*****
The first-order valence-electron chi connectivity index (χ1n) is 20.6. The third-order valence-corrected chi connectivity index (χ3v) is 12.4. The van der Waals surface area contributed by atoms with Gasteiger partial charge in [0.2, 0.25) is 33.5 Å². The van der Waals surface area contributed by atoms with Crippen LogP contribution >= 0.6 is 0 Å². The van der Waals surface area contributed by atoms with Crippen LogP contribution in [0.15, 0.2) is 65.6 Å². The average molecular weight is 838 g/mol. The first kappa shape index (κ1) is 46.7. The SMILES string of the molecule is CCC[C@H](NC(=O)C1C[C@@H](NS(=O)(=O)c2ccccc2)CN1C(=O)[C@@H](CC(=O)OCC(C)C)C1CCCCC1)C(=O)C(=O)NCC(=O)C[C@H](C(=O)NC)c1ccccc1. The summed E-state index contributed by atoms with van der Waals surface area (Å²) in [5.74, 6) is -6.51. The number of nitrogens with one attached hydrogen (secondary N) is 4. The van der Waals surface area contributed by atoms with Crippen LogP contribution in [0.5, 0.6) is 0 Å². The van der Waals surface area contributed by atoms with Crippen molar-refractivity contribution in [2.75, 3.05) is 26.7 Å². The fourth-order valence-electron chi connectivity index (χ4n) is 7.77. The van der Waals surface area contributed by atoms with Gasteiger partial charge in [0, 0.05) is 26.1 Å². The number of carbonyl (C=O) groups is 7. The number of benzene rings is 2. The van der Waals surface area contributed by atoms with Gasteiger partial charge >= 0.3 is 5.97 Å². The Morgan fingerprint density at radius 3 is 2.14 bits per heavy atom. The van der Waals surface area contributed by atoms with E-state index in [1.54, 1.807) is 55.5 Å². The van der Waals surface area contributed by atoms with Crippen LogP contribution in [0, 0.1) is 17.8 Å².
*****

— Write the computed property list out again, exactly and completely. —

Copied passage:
The first-order valence-electron chi connectivity index (χ1n) is 20.6. The third-order valence-corrected chi connectivity index (χ3v) is 12.4. The van der Waals surface area contributed by atoms with Gasteiger partial charge in [0.2, 0.25) is 33.5 Å². The van der Waals surface area contributed by atoms with Crippen LogP contribution >= 0.6 is 0 Å². The van der Waals surface area contributed by atoms with Crippen LogP contribution in [0.15, 0.2) is 65.6 Å². The average molecular weight is 838 g/mol. The first kappa shape index (κ1) is 46.7. The SMILES string of the molecule is CCC[C@H](NC(=O)C1C[C@@H](NS(=O)(=O)c2ccccc2)CN1C(=O)[C@@H](CC(=O)OCC(C)C)C1CCCCC1)C(=O)C(=O)NCC(=O)C[C@H](C(=O)NC)c1ccccc1. The summed E-state index contributed by atoms with van der Waals surface area (Å²) in [5.74, 6) is -6.51. The number of nitrogens with one attached hydrogen (secondary N) is 4. The van der Waals surface area contributed by atoms with Crippen LogP contribution in [0.5, 0.6) is 0 Å². The van der Waals surface area contributed by atoms with Crippen molar-refractivity contribution in [2.75, 3.05) is 26.7 Å². The fourth-order valence-electron chi connectivity index (χ4n) is 7.77. The van der Waals surface area contributed by atoms with Gasteiger partial charge in [0, 0.05) is 26.1 Å². The number of carbonyl (C=O) groups is 7. The number of benzene rings is 2. The van der Waals surface area contributed by atoms with Gasteiger partial charge >= 0.3 is 5.97 Å². The Morgan fingerprint density at radius 3 is 2.14 bits per heavy atom. The van der Waals surface area contributed by atoms with E-state index in [1.54, 1.807) is 55.5 Å². The van der Waals surface area contributed by atoms with Crippen LogP contribution in [0, 0.1) is 17.8 Å².